Our cruise was coming to an end as we cruised up to Venice from Šibinek.

Map of Venice Lagoon. Chioggia at the bottom, Burano and Murano are just above Venice itself.

When we arrived at 11:00 at the Port of Chioggia, located on the Delta of the River Po, about 25kms by boat south of the metropolitan area of Venice, we had to wait approximately an hour as there was an unusually low tide. Cruise ships may no longer dock in the lagoon of Venice itself as they are considered too large for the canals and lagoon berths. This did mean a lot of our time was spent on boats getting to other islands we had arranged to visit and to our hotel the next day.

Port of Chioggia

On the pier of Chiaggio to welcome us was a group of men and women clad in traditional dress. Until the 19th century, women in Chioggia wore an outfit based on an apron which could be raised to serve as a veil. Men wore dresses which were either close-fitting or loose from the shoulders down. Over the centuries the name of the town changed up to 4 times, finally named Chioggia in the 6th Century AD. It was involved in the Venetian war with Genoa and came under the full control of Venice in 1412. It also had a good relationship with Šibinek in Croatia.

The group who greeted us ​Chioggia

Once we had docked, we were able to begin disembarking to go on our chosen excursions. We, ourselves, had booked to visit the islands of Murano and Burano. The Lagoon of Venice which lies between the mouths of the Po and Piave Rivers and has about 20 islands more than half of which are populated. Murano and Burano are 2 of these and, we later learned, that our hotel was situated on its own island. From the ship we were taken on to a boat, which turned out to be very noisy, took almost 1½ hours to get us to Murano 54kms away. On the way we passed a monastery, lovely homes of different colours, a cemetery and a number of fire towers. Venice and all the islands are prone to fires which spread quickly so most have their own fire towers.

A monastery we passed
Brightly coloured homes along the way
Entrance to a cemetery

As we approached the Island of Murano, which is famous for its Venetian Glass manufacturing we saw a tall tower leaning to one side. It was explained that, in the 1960s, the ground beneath it sank causing the tower to lean. It is now often referred to as the Leaning Tower of Murano. On arrival, we were taken to the glass factory which was the former Chiesa di Santa Chiara or Church of St Claire or Clara, where we started with a presentation in the furnace room. One glazier made the most beautiful prancing horse. It, obviously, was extremely hot in there and we were each given bottles of water, as many as we wanted. The presentation lasted about 15mins and then we were invited to go upstairs to the sale room. The glass work was quite exquisite but also very expensive. Downstairs was the Bargain Shop where the cheapest item, a tiny animal was 30 Euros so we didn’t buy any. At the rear of the factory, where the offices were, was a fountain made entirely of glass with the exception of the support and water tubing.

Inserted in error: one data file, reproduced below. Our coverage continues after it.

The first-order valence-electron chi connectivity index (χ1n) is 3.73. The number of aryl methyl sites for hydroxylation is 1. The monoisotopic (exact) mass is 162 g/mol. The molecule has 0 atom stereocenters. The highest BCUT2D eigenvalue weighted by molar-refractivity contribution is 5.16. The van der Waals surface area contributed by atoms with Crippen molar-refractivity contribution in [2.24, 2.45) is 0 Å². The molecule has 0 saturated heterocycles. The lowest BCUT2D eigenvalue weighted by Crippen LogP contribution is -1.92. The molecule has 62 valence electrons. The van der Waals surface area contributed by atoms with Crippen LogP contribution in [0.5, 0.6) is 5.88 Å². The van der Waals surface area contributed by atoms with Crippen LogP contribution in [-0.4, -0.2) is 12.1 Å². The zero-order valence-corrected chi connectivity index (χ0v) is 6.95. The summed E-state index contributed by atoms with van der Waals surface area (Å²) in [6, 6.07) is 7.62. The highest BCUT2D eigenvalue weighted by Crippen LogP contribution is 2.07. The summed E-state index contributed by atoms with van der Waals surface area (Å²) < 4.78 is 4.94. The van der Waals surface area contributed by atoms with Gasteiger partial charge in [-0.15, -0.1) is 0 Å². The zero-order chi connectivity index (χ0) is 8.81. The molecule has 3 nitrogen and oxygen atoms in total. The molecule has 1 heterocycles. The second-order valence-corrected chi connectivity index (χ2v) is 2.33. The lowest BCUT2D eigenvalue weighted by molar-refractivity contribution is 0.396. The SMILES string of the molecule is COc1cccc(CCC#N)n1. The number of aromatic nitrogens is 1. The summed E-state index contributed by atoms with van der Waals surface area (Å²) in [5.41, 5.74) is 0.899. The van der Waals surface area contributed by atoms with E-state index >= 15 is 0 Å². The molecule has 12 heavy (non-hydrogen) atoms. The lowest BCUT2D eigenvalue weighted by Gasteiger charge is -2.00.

Leaning tower of Murano

Artistic glassware showrooms
Fountain made of glass

We were then given a half hour to wander around the town to see the shops in the Main Street and to visit the church. What was special about visiting the church was, not so much its beauty as was the case with so many others we had seen, but the silence observed by all the visitors made it a wonderful opportunity to just sit and ponder or meditate.

Main street of Murano showing the church tower
Water taxi at Murano

We then reboarded the boat and travelled for 25mins to the island of Burano, famous for its hand-made lace. We were told that each item could take up to 6 persons to create as each women did a different stitch. We watched an elderly woman working on a cloth. She was bent over and appeared to be short-sighted and took no interest in us at all. This visit lasted less than 5mins, with the exception of those who went upstairs to the sale room and a number of them made purchases. In a square near the lace shop was a statue of Baldassare Galuppi, a composer born in Burano.

Baldassare Galuppi composer from Burano and a cute little blue house

Once again, we had half an hour to discover the small town which was rather more interesting than Murano. At the end of the main street of Burano was a canal with several boats moving up and down or just berthed on the side. There were homes all along the canal of different shapes, sizes and colours and some had the washing hanging out of the windows.

Main street of Burano
Bridge over canal in Burano
Coloured houses along the canal
Laundry hangs from the window

We left the island at 7:30pm to return to the ship where we arrived an hour and a half later. We had been out for over 7 hours and were disappointed that we had not been offered any refreshments, so it was fortunate that the dining room on the ship had been kept open for ourselves and a couple of other excursion groups.

We had to finish packing and have our suitcases outside our stateroom by 23:00 as we would be disembarking the next morning and would be taken to an hotel where we would spend the next 2 nights. This was part of the cruise as had been the 2 nights in Rome at the beginning of the cruise.